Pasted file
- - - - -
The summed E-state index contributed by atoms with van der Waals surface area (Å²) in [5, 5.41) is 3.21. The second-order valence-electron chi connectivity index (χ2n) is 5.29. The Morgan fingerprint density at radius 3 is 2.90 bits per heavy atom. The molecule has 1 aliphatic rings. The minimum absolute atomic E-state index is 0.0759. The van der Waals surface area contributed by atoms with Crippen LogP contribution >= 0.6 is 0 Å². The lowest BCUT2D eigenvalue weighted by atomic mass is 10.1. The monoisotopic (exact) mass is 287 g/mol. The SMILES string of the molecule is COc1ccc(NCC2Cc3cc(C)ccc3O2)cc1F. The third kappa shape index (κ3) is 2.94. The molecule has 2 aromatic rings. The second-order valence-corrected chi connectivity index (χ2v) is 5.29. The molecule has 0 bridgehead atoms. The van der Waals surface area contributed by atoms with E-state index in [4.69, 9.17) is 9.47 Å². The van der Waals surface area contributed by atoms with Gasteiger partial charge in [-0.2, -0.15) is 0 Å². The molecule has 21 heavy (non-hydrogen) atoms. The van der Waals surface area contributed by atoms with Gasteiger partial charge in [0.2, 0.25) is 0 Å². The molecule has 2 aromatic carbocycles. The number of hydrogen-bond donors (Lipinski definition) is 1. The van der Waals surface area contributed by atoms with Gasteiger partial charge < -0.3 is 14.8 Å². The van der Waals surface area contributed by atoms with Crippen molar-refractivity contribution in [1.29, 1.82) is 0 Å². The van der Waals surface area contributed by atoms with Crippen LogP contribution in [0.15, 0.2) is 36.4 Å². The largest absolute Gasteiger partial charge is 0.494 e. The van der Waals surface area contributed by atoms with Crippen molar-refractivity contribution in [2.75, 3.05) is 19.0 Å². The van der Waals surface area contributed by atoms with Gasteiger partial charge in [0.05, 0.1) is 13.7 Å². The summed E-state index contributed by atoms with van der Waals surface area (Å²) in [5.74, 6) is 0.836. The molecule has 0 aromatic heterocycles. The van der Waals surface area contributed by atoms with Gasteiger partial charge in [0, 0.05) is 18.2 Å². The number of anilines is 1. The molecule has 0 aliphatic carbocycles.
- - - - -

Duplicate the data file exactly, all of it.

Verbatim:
The summed E-state index contributed by atoms with van der Waals surface area (Å²) in [5, 5.41) is 3.21. The second-order valence-electron chi connectivity index (χ2n) is 5.29. The Morgan fingerprint density at radius 3 is 2.90 bits per heavy atom. The molecule has 1 aliphatic rings. The minimum absolute atomic E-state index is 0.0759. The van der Waals surface area contributed by atoms with Crippen LogP contribution >= 0.6 is 0 Å². The lowest BCUT2D eigenvalue weighted by atomic mass is 10.1. The monoisotopic (exact) mass is 287 g/mol. The SMILES string of the molecule is COc1ccc(NCC2Cc3cc(C)ccc3O2)cc1F. The third kappa shape index (κ3) is 2.94. The molecule has 2 aromatic rings. The second-order valence-corrected chi connectivity index (χ2v) is 5.29. The molecule has 0 bridgehead atoms. The van der Waals surface area contributed by atoms with E-state index in [4.69, 9.17) is 9.47 Å². The van der Waals surface area contributed by atoms with Gasteiger partial charge in [-0.2, -0.15) is 0 Å². The molecule has 21 heavy (non-hydrogen) atoms. The van der Waals surface area contributed by atoms with Gasteiger partial charge in [0.2, 0.25) is 0 Å². The molecule has 2 aromatic carbocycles. The number of hydrogen-bond donors (Lipinski definition) is 1. The van der Waals surface area contributed by atoms with Gasteiger partial charge < -0.3 is 14.8 Å². The van der Waals surface area contributed by atoms with Crippen molar-refractivity contribution in [1.29, 1.82) is 0 Å². The van der Waals surface area contributed by atoms with Crippen LogP contribution in [0.15, 0.2) is 36.4 Å². The largest absolute Gasteiger partial charge is 0.494 e. The van der Waals surface area contributed by atoms with Crippen molar-refractivity contribution in [2.75, 3.05) is 19.0 Å². The van der Waals surface area contributed by atoms with Gasteiger partial charge in [0.05, 0.1) is 13.7 Å². The summed E-state index contributed by atoms with van der Waals surface area (Å²) in [5.74, 6) is 0.836. The molecule has 0 aromatic heterocycles. The van der Waals surface area contributed by atoms with Gasteiger partial charge in [0, 0.05) is 18.2 Å². The number of anilines is 1. The molecule has 0 aliphatic carbocycles.